I talk about spending seven dollars on breakfast for the month, and everyone wants to know my secret. Oatmeal. Oatmeal is my secret. And our lunches are so cheap. You know why? Because we make them and because we’ve worked really hard at reducing our expenses. I realize that I’ve talked a lot about what our budget is, but I haven’t spent much time talking about how we got there. Here are five steps that we implemented to reduce our monthly grocery budget to $200.
Pick One Thing to Cut
I know it seems like one day we just woke up and had a $200 grocery budget. But it didn’t actually happen like that. We sat at $250 for the two of us for so long, I wasn’t sure that there was anything left for us to lose. After looking hard at our list for the week one day way back when, I decided to forgo pretzels. Mr. P already got his potato chips. Did we really need both? It turns out, we didn’t. I played this game for a few weeks. Sometimes it worked. Sometimes it backfired and I was back at the store. But it’s a really effective way to look hard at what you actually enjoy and need versus what you’re eating just because it’s in the cabinet or pantry.
Replace What You Can Make
It doesn’t happen all the time. But a lot of times, I’ll whip up cupcakes or a sheet cake for Mr. P’s dessert for the week. Even if I go the boxed mix route, it’s far cheaper (and tastier!) than anything I could buy. Ditto for bread, cookies, pasta sauce, salad dressing. The list goes on and on. Of course, this really depends on your time. If getting motivated to make your own meals is difficult enough, I wouldn’t advise starting with this step. But if you’re knocking on the door of your ideal budget, this might be just the strategy you need to get you there.
And I’m not just talking about adding a little water to bottles of salad dressing or barbecue sauce. But I do that, too! I thought I was so discreet until Mr. P handed me a totally empty bottle once and asked if I wanted to add more water to it. Busted. But when it comes to cooking, I love to figure out how to make the most of our meals. If zucchini is on sale, I’ll chop it up finely and add it to our ground turkey for tacos. Ditto for adding beans or rice or breadcrumbs to various dishes. When you use fillers that don’t have much flavor on their own, they really pick up the taste of the dish. And it’s a fantastic way to sneak more veggies into our diet.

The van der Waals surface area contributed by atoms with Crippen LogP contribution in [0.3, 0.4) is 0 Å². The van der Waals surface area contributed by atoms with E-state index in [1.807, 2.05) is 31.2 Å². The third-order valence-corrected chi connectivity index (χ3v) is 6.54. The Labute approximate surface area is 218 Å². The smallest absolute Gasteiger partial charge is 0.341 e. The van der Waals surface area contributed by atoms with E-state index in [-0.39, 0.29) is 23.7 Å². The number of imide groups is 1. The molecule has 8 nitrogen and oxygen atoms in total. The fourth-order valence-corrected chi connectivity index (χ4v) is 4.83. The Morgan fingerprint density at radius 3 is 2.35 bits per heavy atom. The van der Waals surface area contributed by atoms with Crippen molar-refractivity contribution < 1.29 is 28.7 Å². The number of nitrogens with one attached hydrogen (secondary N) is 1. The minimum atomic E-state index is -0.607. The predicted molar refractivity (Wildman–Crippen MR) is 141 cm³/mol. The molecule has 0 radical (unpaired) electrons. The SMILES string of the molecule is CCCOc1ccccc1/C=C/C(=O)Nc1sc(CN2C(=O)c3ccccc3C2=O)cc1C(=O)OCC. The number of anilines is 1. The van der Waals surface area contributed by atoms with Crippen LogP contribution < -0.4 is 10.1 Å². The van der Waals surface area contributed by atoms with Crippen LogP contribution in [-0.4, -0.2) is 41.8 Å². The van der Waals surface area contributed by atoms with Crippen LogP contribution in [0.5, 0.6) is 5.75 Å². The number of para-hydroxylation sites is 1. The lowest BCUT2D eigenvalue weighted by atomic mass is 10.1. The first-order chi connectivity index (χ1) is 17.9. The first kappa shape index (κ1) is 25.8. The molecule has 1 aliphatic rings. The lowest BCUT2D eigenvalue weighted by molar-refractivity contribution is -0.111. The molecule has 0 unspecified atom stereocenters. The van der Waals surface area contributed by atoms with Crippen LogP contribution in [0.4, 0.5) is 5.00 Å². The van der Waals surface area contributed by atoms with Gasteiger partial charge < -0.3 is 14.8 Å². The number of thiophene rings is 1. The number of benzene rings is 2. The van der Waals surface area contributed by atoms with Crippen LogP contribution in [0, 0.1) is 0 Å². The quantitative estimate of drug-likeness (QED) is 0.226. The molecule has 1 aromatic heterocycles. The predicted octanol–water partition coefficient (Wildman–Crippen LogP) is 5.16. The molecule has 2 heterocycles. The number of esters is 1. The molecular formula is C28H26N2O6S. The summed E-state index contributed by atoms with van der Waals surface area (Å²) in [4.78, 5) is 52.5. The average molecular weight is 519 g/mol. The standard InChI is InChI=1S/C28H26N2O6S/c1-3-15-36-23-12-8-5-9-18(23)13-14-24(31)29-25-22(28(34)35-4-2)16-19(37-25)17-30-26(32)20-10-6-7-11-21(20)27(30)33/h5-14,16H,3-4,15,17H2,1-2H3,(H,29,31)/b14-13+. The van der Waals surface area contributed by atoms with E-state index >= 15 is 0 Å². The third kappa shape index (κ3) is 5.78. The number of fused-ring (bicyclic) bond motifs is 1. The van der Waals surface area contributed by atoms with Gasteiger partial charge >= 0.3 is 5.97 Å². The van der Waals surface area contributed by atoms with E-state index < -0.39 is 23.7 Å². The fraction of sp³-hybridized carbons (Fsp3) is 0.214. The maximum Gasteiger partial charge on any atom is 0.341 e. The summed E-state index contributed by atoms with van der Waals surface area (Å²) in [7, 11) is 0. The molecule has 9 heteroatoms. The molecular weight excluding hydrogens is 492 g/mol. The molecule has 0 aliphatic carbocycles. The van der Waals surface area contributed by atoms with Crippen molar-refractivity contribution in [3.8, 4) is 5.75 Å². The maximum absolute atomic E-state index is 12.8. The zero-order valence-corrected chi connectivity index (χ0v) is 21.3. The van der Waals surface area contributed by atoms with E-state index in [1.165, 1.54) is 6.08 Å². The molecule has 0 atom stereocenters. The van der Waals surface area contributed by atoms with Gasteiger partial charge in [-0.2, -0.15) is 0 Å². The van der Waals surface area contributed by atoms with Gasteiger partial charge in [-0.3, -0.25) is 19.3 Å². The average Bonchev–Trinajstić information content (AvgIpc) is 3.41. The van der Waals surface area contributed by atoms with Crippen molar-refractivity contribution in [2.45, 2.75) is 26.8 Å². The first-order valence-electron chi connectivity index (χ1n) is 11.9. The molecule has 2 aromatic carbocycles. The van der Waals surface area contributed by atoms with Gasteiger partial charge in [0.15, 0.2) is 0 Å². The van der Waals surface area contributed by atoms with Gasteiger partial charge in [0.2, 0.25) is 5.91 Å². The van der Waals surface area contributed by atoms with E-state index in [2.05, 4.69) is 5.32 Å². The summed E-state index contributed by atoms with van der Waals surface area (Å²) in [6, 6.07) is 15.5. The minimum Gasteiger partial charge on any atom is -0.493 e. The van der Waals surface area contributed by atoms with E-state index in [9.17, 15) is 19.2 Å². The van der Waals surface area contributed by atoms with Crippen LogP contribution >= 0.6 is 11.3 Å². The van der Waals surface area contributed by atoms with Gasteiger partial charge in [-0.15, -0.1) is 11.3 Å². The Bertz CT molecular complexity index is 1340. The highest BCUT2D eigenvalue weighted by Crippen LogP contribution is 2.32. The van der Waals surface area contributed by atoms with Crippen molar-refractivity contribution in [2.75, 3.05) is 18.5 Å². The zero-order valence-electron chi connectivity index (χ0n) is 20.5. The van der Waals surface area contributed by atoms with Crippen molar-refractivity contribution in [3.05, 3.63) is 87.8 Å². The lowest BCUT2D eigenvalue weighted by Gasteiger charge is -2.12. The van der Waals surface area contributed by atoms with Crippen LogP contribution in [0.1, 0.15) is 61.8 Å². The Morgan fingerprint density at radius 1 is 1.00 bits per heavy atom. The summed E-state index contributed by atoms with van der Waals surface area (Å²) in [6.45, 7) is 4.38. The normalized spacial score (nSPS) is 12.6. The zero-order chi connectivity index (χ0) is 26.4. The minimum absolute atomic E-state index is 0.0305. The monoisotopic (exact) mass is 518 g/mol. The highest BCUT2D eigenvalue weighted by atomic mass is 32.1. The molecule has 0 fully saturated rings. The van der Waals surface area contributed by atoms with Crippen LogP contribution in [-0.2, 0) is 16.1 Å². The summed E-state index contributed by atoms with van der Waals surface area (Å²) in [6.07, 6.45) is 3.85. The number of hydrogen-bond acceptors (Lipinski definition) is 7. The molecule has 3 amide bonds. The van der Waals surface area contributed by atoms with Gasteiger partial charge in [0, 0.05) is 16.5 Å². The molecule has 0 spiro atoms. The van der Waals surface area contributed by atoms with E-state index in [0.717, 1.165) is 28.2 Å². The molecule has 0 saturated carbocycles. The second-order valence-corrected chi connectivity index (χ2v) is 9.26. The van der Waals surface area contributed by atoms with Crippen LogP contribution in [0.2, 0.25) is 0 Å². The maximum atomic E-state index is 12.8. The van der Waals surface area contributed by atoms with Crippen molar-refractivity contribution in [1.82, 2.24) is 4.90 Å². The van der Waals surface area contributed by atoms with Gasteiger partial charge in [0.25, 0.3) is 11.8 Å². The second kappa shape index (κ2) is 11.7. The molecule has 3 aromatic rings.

As a reformed extreme couponer, I can tell you all about stockpiling. We had enough Minute Rice to feed an army and enough contact solution to be absolutely useless…considering neither of us wears contacts. I can also attest to the fact that when your refrigerator or cabinets get stocked so deep with food, it’s easy to forget what meals you intend to make. I’ve found that shopping once a week makes much more sense than trying to do epic monthly hauls. I can focus more on fresh produce in our dinners and for our snacks, and I can also shop with specific recipes in mind. No more wondering what to do with lone soldier ingredients that won’t round out a meal for anything.
Figure Out What You Like
Here’s the thing. You’ll never land a breakfast for pocket change or an almost-as-cheap lunch if you hate what you make. Don’t like oatmeal? Can’t shovel it down? Don’t buy it. Beans and rice not your thing? Have a peanut butter allergy? There’s no shame in it, folks. If the thought of your meal turns your stomach, that’s a sure-fire way to land a date with a drive thru or the vending machine. Make something you enjoy, then figure out how to economize the meal whether it’s looking for sales, clipping coupons, substituting ingredients, or cooking in bigger batches.
Get the Extra Grocery Scoop Here!
- My $7 Breakfast…For the Month!
- BYO Lunch
- Aldi – Judge Away, I Don’t Care!
- And yes, we even eat our (organic) veggies!
So Tell Me…What are your best tips and tricks for cutting back on eating expenses?